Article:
team developed brand-new maps where the object is to kill the other team dead. Unlike the arenas where you stay dead until the next round, this map scores based on total number of kills for the team. Sometimes players just want to leap into battle and annihilate everything in sight. The Lost Shipyards and Kuat Drive Yard deathmatch maps allow you to do just that.
Not only do we get two new maps with this official launch, but we also get a new ship archetype: the bomber. This slow-moving, high-defense starfighter has been designed to give tactical support to the other ships as well as additional abilities for node defense. If we were playing a classic arena shooter, the bomber would be the engineer. He strategically sets the turrets and watches them do their work. The bomber's arsenal contains damage-dealing turrets as well as repairs turrets, but the most interesting addition has to be the hyperspace beacon. Not only is it named after my favorite column on Massively, but it gives the bomber's teammates a new place to spawn, allowing them to immediately jump into battle without the sometimes annoying travel time.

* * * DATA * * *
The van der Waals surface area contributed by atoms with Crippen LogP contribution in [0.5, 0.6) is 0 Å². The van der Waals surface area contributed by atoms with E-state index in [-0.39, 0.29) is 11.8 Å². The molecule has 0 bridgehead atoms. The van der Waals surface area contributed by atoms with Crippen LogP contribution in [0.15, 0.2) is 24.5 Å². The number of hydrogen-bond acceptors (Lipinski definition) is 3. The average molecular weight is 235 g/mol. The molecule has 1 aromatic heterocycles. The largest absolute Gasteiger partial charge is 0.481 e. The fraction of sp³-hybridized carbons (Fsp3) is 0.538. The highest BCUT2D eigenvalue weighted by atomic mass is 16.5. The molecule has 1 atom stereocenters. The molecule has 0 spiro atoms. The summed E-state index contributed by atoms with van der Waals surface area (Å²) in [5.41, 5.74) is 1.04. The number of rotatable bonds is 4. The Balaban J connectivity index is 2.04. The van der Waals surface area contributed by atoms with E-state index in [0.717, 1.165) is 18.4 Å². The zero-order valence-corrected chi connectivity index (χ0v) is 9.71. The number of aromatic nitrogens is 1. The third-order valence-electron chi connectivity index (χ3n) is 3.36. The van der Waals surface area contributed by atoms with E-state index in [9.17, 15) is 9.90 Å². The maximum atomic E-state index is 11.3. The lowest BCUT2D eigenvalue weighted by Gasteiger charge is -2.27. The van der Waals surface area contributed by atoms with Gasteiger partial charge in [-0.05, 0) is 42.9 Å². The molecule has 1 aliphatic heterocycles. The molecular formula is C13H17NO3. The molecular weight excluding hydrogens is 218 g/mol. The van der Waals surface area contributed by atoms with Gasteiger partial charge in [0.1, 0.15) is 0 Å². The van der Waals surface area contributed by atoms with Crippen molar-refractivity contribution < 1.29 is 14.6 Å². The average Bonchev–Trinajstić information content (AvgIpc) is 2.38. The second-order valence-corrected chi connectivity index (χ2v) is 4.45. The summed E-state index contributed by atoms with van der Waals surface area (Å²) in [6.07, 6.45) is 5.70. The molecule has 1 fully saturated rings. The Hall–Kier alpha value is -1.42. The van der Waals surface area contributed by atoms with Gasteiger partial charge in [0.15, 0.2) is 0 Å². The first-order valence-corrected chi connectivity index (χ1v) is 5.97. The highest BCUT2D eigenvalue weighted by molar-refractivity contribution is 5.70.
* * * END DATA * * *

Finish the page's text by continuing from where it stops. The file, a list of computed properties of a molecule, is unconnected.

Since my review of the newest flashpoint
a couple of weeks ago, I have found that little has changed. Don't get me wrong; Kuat Drive Yards is a fun, quick flashpoint, but it when compared to the other more interesting small-group instances, it doesn't come close to measuring up. Even the short Czerka instances seemed to have more depth to them from a story standpoint.
The first two levels of the flashpoint do not contain any bosses, but they do host one of five different scenarios. Each time you launch into the flashpoint or take the elevator to the next level, a new scenario appears. On the third level of each flashpoint sits a boss, and just as on the other two levels, you never know which boss you might get.